This movie about love would not work without its true-to-life characters. Each one is well crafted—there are no caricatures or one-dimensional automatons. Every character has a soul. And portraying these characters and keeping them to their realistic standards is a remarkable cast of actors. I'd especially like to note Kevin Bishop, who portrays Paul, for he naturally has quite a thick British accent but flawlessly convinces us he's a native of America. While I'm on the subject, Juliet Stevenson is also a Briton playing an American, but she, unfortunately, is not quite as credible. Her accent is detectable, and her attempts to cover it up result in a screechy farce.
The cinematography of the film is exquisite. With long, sweeping shots and intimate close-ups, Ventura Pons shows us the beauty and vivacity of his native Barcelona. And the DVD's video transfer does justice to this work of art. The 1.85:1 anamorphic print is free of errors and rich with bright colors and solid blacks. My only complaint is that the transfer is non-anamorphic.
As would be expected for a film about concert pianists, Food of Love's score is exceptional. From adagio to agitato, from legato to staccato, the music guides us through the story with ease and agility. Unfortunately, the audio track does not let it resonate appropriately. The Dolby Digital 2.0 surround track handles the range of piano music nicely enough, but it's not as spectacular as it should be for a movie that relies so heavily on music to tell its story. In addition, a couple of problems occur starting at about one hour and two minutes, when, for a few minutes, the audio doesn't sync with the video; then, when that problem resolves itself, the audio becomes muffled for the next 10 to 15 minutes. These difficulties don't ruin the movie, but they certainly compromise it.
The extras for Food of Love are relatively complete, with behind-the-scenes footage; interviews with the director, the cast, and the author of "The Page Turner" (the novella upon which the film is based); and six trailers. At first I was disappointed to see the disc didn't include a director's commentary, as I was eager to learn more about the film and its creation, but after listening to Ventura Pons monotonously ramble on during the included interview, I've been cured of my disappointment.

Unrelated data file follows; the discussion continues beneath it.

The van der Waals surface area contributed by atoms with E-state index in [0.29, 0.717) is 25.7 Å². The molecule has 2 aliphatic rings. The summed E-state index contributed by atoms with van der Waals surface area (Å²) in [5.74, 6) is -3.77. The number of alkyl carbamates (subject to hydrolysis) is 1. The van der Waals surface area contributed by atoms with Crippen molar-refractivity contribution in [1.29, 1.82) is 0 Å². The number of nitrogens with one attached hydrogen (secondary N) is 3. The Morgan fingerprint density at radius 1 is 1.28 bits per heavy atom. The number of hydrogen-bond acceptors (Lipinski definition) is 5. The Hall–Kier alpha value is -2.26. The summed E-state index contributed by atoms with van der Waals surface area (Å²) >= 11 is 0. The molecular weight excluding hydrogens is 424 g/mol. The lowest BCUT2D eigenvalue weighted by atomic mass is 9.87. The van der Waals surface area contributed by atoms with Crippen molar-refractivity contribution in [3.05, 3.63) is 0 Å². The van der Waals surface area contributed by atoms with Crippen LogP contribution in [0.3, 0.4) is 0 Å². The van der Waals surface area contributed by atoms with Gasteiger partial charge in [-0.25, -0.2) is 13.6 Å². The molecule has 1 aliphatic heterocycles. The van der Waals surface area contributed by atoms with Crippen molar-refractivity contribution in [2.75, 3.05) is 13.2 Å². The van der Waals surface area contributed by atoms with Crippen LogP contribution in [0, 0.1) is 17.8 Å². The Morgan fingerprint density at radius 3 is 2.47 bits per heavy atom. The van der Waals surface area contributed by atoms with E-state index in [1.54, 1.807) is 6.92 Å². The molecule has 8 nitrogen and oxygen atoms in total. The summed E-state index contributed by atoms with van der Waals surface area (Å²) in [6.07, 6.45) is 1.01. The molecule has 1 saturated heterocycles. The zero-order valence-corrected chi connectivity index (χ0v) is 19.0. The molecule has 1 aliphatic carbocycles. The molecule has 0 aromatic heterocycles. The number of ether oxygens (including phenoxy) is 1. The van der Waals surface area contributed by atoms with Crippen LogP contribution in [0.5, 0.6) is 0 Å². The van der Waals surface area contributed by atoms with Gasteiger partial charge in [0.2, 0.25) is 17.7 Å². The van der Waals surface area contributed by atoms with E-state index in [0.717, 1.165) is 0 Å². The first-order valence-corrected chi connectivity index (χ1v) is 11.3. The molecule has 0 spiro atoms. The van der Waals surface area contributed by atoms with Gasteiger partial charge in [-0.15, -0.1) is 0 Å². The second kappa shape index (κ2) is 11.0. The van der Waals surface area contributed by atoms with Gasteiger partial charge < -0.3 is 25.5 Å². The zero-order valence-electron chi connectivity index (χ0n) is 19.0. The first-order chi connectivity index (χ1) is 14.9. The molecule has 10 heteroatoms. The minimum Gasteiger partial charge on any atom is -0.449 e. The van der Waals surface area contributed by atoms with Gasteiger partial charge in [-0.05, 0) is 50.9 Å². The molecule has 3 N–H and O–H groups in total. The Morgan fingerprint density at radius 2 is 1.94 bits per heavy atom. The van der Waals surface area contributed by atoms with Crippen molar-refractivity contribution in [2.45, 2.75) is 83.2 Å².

The Rebuttal Witnesses
Pons doesn't always give his audience enough credit in this film. Too many times he uses a character to tell us a piece of information explicitly when he ought to use the narrative to allow us to assume. For example, we learn that Pamela's husband is leaving her because she says exactly that to Paul. By spoon-feeding us the information, Pons reminds us that we're only observers, not participants, that we're just watching a movie, not living a story. Although only momentarily, he erases a little bit of the magic I feel when engrossed in a good film.
Food of Love is not for everybody. But if you're a romantic or if you're a classical piano fan, give it a try. I only recommend a rental, though—the audio track is unworthy of a purchase and you'd be wiser to spend the money on a CD or a copy of Amadeus.
For using piano strings to tug expertly at my heart strings, Food of Love is found not guilty. But, for releasing this harmoniously-scored film with an inferior audio track, TLA Releasing is sentenced to practice its scales indefinitely.
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Scales of Justice
Studio: TLA Releasing
• Behind the Scenes Footage